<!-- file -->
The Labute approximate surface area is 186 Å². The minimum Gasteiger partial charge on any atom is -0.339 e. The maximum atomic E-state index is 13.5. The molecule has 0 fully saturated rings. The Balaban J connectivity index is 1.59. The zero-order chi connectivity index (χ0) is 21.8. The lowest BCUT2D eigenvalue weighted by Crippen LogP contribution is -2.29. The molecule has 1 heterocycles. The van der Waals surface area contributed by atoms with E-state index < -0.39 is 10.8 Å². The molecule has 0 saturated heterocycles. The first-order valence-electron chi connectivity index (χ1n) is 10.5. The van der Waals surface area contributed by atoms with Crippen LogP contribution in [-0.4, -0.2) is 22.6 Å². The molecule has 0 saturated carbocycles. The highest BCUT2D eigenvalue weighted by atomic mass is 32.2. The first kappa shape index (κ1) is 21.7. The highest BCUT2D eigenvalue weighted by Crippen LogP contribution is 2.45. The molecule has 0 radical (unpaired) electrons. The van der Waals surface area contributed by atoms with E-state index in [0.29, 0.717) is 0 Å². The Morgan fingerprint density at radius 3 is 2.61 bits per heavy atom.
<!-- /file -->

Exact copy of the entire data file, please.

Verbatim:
The Labute approximate surface area is 186 Å². The minimum Gasteiger partial charge on any atom is -0.339 e. The maximum atomic E-state index is 13.5. The molecule has 0 fully saturated rings. The Balaban J connectivity index is 1.59. The zero-order chi connectivity index (χ0) is 21.8. The lowest BCUT2D eigenvalue weighted by Crippen LogP contribution is -2.29. The molecule has 1 heterocycles. The van der Waals surface area contributed by atoms with E-state index < -0.39 is 10.8 Å². The molecule has 0 saturated heterocycles. The first-order valence-electron chi connectivity index (χ1n) is 10.5. The van der Waals surface area contributed by atoms with Crippen LogP contribution in [-0.4, -0.2) is 22.6 Å². The molecule has 0 saturated carbocycles. The highest BCUT2D eigenvalue weighted by atomic mass is 32.2. The first kappa shape index (κ1) is 21.7. The highest BCUT2D eigenvalue weighted by Crippen LogP contribution is 2.45. The molecule has 0 radical (unpaired) electrons. The van der Waals surface area contributed by atoms with E-state index in [0.29, 0.717) is 0 Å². The Morgan fingerprint density at radius 3 is 2.61 bits per heavy atom.